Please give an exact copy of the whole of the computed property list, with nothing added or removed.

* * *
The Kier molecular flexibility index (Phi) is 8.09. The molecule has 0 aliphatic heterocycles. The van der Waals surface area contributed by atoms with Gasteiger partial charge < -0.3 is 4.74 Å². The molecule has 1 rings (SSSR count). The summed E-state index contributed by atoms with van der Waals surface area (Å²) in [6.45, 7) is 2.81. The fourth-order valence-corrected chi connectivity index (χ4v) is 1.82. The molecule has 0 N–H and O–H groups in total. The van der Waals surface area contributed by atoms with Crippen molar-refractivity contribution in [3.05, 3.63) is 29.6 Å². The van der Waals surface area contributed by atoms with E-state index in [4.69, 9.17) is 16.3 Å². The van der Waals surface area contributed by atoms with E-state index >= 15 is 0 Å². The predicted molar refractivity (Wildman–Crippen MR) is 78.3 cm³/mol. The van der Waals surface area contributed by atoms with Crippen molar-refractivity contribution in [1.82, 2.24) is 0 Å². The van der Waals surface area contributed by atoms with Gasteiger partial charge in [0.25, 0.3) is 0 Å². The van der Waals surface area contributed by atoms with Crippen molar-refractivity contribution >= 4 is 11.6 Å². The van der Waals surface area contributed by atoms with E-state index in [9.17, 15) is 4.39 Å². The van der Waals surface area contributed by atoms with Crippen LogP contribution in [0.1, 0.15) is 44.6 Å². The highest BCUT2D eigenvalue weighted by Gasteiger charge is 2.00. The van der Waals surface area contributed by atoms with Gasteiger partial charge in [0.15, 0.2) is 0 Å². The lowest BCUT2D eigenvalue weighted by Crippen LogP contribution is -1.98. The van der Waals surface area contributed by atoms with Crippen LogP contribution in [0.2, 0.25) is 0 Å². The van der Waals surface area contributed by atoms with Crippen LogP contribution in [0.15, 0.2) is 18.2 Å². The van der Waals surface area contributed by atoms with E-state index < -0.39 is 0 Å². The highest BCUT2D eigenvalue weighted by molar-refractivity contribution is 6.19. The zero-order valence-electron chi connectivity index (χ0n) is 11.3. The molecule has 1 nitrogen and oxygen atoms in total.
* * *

The Kier molecular flexibility index (Phi) is 8.09. The molecule has 0 aliphatic heterocycles. The van der Waals surface area contributed by atoms with Gasteiger partial charge < -0.3 is 4.74 Å². The molecule has 1 rings (SSSR count). The summed E-state index contributed by atoms with van der Waals surface area (Å²) in [6.45, 7) is 2.81. The fourth-order valence-corrected chi connectivity index (χ4v) is 1.82. The molecule has 0 N–H and O–H groups in total. The van der Waals surface area contributed by atoms with Crippen molar-refractivity contribution in [3.05, 3.63) is 29.6 Å². The van der Waals surface area contributed by atoms with E-state index in [4.69, 9.17) is 16.3 Å². The van der Waals surface area contributed by atoms with E-state index >= 15 is 0 Å². The predicted molar refractivity (Wildman–Crippen MR) is 78.3 cm³/mol. The van der Waals surface area contributed by atoms with Crippen molar-refractivity contribution in [1.82, 2.24) is 0 Å². The van der Waals surface area contributed by atoms with Gasteiger partial charge in [0.25, 0.3) is 0 Å². The van der Waals surface area contributed by atoms with Crippen molar-refractivity contribution >= 4 is 11.6 Å². The van der Waals surface area contributed by atoms with E-state index in [9.17, 15) is 4.39 Å². The van der Waals surface area contributed by atoms with Crippen LogP contribution in [0.1, 0.15) is 44.6 Å². The highest BCUT2D eigenvalue weighted by Gasteiger charge is 2.00. The van der Waals surface area contributed by atoms with Gasteiger partial charge in [0.15, 0.2) is 0 Å². The lowest BCUT2D eigenvalue weighted by Crippen LogP contribution is -1.98. The van der Waals surface area contributed by atoms with Crippen LogP contribution in [0.2, 0.25) is 0 Å². The van der Waals surface area contributed by atoms with Crippen LogP contribution in [0.15, 0.2) is 18.2 Å². The van der Waals surface area contributed by atoms with E-state index < -0.39 is 0 Å². The highest BCUT2D eigenvalue weighted by molar-refractivity contribution is 6.19. The zero-order valence-electron chi connectivity index (χ0n) is 11.3. The molecule has 1 nitrogen and oxygen atoms in total.